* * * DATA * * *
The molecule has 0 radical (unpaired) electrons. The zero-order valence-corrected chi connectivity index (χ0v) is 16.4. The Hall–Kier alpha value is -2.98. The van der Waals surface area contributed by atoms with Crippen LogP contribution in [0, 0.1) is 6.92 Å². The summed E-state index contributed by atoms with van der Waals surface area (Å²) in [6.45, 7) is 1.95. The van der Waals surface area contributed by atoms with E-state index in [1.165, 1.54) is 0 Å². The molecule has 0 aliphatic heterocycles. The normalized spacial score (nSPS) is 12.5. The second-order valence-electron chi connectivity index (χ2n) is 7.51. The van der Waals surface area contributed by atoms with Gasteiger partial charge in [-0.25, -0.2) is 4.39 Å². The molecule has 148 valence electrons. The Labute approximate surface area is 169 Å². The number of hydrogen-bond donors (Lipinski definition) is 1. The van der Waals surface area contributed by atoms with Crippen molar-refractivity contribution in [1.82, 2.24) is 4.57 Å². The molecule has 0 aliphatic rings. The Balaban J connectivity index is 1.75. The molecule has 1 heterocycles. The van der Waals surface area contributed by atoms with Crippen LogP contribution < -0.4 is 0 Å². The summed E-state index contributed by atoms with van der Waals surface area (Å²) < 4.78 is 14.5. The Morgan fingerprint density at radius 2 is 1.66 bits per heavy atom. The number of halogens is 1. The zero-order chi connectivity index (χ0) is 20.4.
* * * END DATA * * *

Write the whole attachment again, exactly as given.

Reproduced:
The molecule has 0 radical (unpaired) electrons. The zero-order valence-corrected chi connectivity index (χ0v) is 16.4. The Hall–Kier alpha value is -2.98. The van der Waals surface area contributed by atoms with Crippen LogP contribution in [0, 0.1) is 6.92 Å². The summed E-state index contributed by atoms with van der Waals surface area (Å²) in [6.45, 7) is 1.95. The van der Waals surface area contributed by atoms with E-state index in [1.165, 1.54) is 0 Å². The molecule has 0 aliphatic heterocycles. The normalized spacial score (nSPS) is 12.5. The second-order valence-electron chi connectivity index (χ2n) is 7.51. The van der Waals surface area contributed by atoms with Gasteiger partial charge in [-0.25, -0.2) is 4.39 Å². The molecule has 148 valence electrons. The Labute approximate surface area is 169 Å². The number of hydrogen-bond donors (Lipinski definition) is 1. The van der Waals surface area contributed by atoms with Crippen molar-refractivity contribution in [1.82, 2.24) is 4.57 Å². The molecule has 0 aliphatic rings. The Balaban J connectivity index is 1.75. The molecule has 1 heterocycles. The van der Waals surface area contributed by atoms with Crippen LogP contribution < -0.4 is 0 Å². The summed E-state index contributed by atoms with van der Waals surface area (Å²) < 4.78 is 14.5. The Morgan fingerprint density at radius 2 is 1.66 bits per heavy atom. The number of halogens is 1. The zero-order chi connectivity index (χ0) is 20.4.